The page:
Scientists are clearly being pressed to give answers when information and models do not yet exist to support what they are being asked to provide. Specifically, are land based nutrients having a significant enough impact on pH levels in Washington's marine waters to justify regulatory actions focused on land use issues?   (listen here to the first 10 minutes of the June 20 meeting)

For example, is the fertilizer used on lawns adjacent to Puget Sound of enough significance to restrict how large a yard may be? Does CO2 generated by driving remain in the Puget Sound basin long enough to warrant limiting how many miles residents may drive? Should you be charged each time you flush your toilet? Should inspection and compliance officers be hired to inspect farms?

Which Train is on the Right Track?

Does the science create a clear enough vision to justify making recommendations beyond improved monitoring and modeling? Is growing the shellfish industry important enough to rush to a decision on actions based on a feeling? If the public does not become involved this may be how regulatory actions affecting Puget Sound will be decided. Get involved. Shellfish lobbyists are in more ways than you know.

Science: Not Feelings

Tuesday, July 24, 2012

Pierce County Shoreline Master Program Update and Meetings

Burley Lagoon, Pierce County
Protected Lagoon or Industrial Shellfish Farming?

The future of Burley Lagoon and Pierce County's tidelands and waters will be decided in the near future. Will the tidelands and waters of places like Burley Lagoon become converted to industrial shellfish operations at the expense of the public's right to enjoy those same areas? The answer to that question will be determined by how the public responds to the current opportunity. Is the requirement that aquaculture permits provide "A list of ...pesticides, herbicides, antibiotics" (Appendix C, B(i) page 90) a picture of what corporate shellfish owners want?

Comments on Pierce County's update to its Shoreline Master Program (SMP) will be taken until August 2. Comments may mailed to Pierce County Planning Commission, 2401 South 35th Street, Tacoma, WA 98409, or email comments to tfairba@co.pierce.wa.us .

The current proposed update can be found here:

Dates of local meetings will be held at these locations:
July 25, 2012 Peninsula High School
14105 Purdy Drive NW, Gig Harbor
August 1, 2012 Peninsula High School
14105 Purdy Drive NW, Gig Harbor
August 15, 2012 Fife Community Center
2111 54th Ave E, Fife
August 22, 2012 Pierce County Annex
2401 S 35th Street, Tacoma

Get involved. Corporate shellfish lobbyists are.

Thursday, July 19, 2012

Taylor Shellfish Mussel Raft Permit Decision: Cumulative Impacts Not Adequately Considered

Thurston County's Hearing Examiner has issued a decision on Taylor Shellfish's proposed 58 raft mussel farm: cumulative impacts were not adequately considered. Taylor Shellfish has been given a choice on how to deal with this deficiency.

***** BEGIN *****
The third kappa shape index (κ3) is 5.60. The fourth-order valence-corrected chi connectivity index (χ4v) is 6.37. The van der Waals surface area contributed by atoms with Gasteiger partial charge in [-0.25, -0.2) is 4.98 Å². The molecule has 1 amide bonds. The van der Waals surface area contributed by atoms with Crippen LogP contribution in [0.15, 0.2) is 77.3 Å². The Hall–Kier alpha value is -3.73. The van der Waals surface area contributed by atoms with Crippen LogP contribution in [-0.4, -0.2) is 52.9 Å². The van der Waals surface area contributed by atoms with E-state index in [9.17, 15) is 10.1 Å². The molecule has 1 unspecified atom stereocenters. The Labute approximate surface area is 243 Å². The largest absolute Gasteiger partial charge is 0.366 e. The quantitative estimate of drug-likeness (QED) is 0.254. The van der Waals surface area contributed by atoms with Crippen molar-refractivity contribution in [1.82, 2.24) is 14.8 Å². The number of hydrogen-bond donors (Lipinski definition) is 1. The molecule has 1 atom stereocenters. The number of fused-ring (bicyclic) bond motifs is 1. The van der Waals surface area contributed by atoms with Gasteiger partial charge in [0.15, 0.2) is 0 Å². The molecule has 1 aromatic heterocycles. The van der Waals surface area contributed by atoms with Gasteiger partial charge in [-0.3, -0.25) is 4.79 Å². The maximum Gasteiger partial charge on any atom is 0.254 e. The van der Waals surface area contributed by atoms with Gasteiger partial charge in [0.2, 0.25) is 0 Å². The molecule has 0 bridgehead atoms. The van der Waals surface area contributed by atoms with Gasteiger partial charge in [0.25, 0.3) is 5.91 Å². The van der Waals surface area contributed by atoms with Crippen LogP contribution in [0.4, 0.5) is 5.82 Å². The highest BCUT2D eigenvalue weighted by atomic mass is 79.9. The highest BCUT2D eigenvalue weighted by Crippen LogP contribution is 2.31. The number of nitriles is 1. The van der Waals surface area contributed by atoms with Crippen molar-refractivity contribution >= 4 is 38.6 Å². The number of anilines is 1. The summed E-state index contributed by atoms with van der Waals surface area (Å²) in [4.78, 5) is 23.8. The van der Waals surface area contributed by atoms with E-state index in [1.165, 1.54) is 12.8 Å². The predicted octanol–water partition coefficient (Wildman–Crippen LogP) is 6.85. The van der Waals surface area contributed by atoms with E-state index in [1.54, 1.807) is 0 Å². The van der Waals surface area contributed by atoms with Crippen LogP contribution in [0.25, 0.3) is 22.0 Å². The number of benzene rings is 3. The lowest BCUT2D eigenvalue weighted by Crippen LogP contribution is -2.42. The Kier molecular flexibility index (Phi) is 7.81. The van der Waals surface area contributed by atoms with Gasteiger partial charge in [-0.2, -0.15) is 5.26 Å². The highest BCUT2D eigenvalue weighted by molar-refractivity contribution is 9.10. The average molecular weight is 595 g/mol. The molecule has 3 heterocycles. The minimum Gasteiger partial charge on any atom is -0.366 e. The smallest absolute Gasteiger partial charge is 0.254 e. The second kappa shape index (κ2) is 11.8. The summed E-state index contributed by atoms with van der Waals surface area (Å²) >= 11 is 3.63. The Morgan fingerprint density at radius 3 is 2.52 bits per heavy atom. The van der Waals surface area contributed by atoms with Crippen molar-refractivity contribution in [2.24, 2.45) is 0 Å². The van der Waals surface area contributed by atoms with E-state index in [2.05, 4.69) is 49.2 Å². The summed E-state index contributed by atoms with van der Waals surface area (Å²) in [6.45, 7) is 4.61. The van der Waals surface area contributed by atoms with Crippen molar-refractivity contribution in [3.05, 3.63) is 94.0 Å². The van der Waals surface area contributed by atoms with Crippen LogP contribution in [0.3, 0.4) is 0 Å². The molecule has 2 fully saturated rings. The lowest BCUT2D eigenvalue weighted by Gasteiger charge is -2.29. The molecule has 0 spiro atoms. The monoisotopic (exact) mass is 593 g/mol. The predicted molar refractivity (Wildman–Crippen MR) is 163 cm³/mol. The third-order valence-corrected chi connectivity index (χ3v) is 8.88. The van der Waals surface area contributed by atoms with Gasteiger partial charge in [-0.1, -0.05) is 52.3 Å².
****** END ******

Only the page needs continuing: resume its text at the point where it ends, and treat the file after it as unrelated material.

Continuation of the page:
"First, it [Taylor Shellfish] may inform the Hearing Examiner that it wishes to challenge the determination that the present analysis of cumulative impacts is deficient and the requirement to perform an additional cumulative analysis. In that case, I will issue a supplemental decision denying the application on that basis, and the Applicant may appeal. Alternatively, the Applicant may inform the Examiner that it wishes to carry out the analysis of cumulative effects required by this decision. In that case, the Examiner and the parties will confer about the timing and nature of that analysis."

As noted in this blog and by others for many years, one shellfish farm may appear to be benign. When considered as a whole, however, Puget Sound's long term health is at risk from the cumulative impacts from the growth of industrial shellfish farming. Cumulative impacts do matter and they are significant. Thanks to APHETI this reality is now being forced to be considered by agencies.
(Note: To be added to APHETI's email list, you may email them at: APHETI@gmail.com.)
Current examples of cumulative effects:

New Geoduck Nursery in Spencer Cove
NE Harstene Island, ~300' in Length
(click to enlarge)
(needed for "increased geoduck seed demand")

Corporate Shellfish Barge
3 ea. 200 hp Outboard Motors
(click to enlarge)
(growing production is resulting in growing demand
for increased transportation)

Area of Low Dissolved Oxygen
In Totten Inlet Near
Taylor Shellfish's Processing Plant
Which Discharges ~150,000 Gallons of
Waste Water Each Day
(increased production at Taylor plant will result
in more waste water being discharged)

Farms Continue to Loose PVC Tubes in 2012
After Email to County in 2010
(click to enlarge)
(The old "Brass Foundry" on Highway 101 near Shelton 
is now being used as a storage area for PVC pipes.)

Cumulative impacts from corporate shellfish farming's developments in Puget Sound's tidelands and waters are real and they are impacting Puget Sound. The Shoreline Management Act was created to prevent the piecemeal development of Puget Sound's shoreline. Its intent is beyond question. This decision will help ensure that intent is met and corporate profits will not become the overarching philosophy.